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Félix Simtaine, the baguette between his teeth

A sort of captain Haddock of jazz in Belgium, both in his appearance and in, uh…yes, his sometimes flowery language, Félix Simtaine is a rhythmic pillar. From the trio to the large orchestra, everything suits the drummer, founder of the Act Big Band.

The great jazz drummers are not legion in Belgium, and if there is one who imposes himself by his stature as much as by his status, it is Félix Simtaine. Verviétois, born in 1938, he made the history of modern jazz, while his first emotions were the most classic: a dixieland concert given in Verviers by the amateur orchestra Hot Session.

Impressed despite the fact that “the public was making a lot of noise”, the young Félix took it into his head to play plunger trombone. An instrument from which he cannot make a sound.

Brushes on fluted chairs

Returning to the store where he had bought the trombone, to return it and be reimbursed, Félix Simtaine comes across a gaslight, but he receives all the same, in compensation, a pair of chopsticks and brooms. “And it started like that. I put myself brushes on my grandmother’s fluted chairs, pinning wrapping paper on them. It sounded like a snare drum.”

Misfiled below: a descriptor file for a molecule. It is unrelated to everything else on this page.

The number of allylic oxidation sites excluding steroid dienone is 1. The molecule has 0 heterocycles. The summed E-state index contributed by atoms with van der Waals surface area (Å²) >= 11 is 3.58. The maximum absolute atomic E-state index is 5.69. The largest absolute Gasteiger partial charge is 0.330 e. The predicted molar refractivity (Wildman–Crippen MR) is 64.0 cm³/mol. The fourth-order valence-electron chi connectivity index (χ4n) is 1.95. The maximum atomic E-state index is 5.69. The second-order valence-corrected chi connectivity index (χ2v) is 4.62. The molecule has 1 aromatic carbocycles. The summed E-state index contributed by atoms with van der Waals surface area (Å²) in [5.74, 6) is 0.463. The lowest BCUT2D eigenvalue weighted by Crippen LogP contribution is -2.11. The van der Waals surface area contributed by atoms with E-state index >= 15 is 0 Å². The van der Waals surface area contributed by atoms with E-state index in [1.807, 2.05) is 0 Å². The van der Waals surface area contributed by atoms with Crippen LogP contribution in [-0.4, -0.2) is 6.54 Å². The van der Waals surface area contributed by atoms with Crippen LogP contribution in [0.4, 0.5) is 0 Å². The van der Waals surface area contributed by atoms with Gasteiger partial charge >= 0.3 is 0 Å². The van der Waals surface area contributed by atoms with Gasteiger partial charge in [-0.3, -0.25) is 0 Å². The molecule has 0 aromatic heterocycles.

Like the Hot Club de France, initiated by Charles Delaunay and whose world-renowned Quintet starred Django Reinhardt and Stephane Grappelli, there was, from 1939, a Hot Club of Belgium. Carlos de Radzitzky was one of its founders.

Many locals organized jam sessions allowing young people to rub shoulders with elders. Since there were no jazz schools, it was one of the ways of learning music and integrating into the milieu.

In the moonlight boogie woogie

Thus Félix Simtaine regularly took part in the jam session of the Verviers section of the Hot Club of Belgium, Sunday morning. “We were playing ‘In the moonlight boogie woogie’, you know the kind…”

Nevertheless: after having had the opportunity to jam with the alto sax Jacques Pelzerthen with tenor sax Robert Jeanne (see L’Echo of Tuesday August 2). The latter involved him in what was to become one of the leading formations of modern jazz, with a hard-bop tendency, the New Jazz Quintet.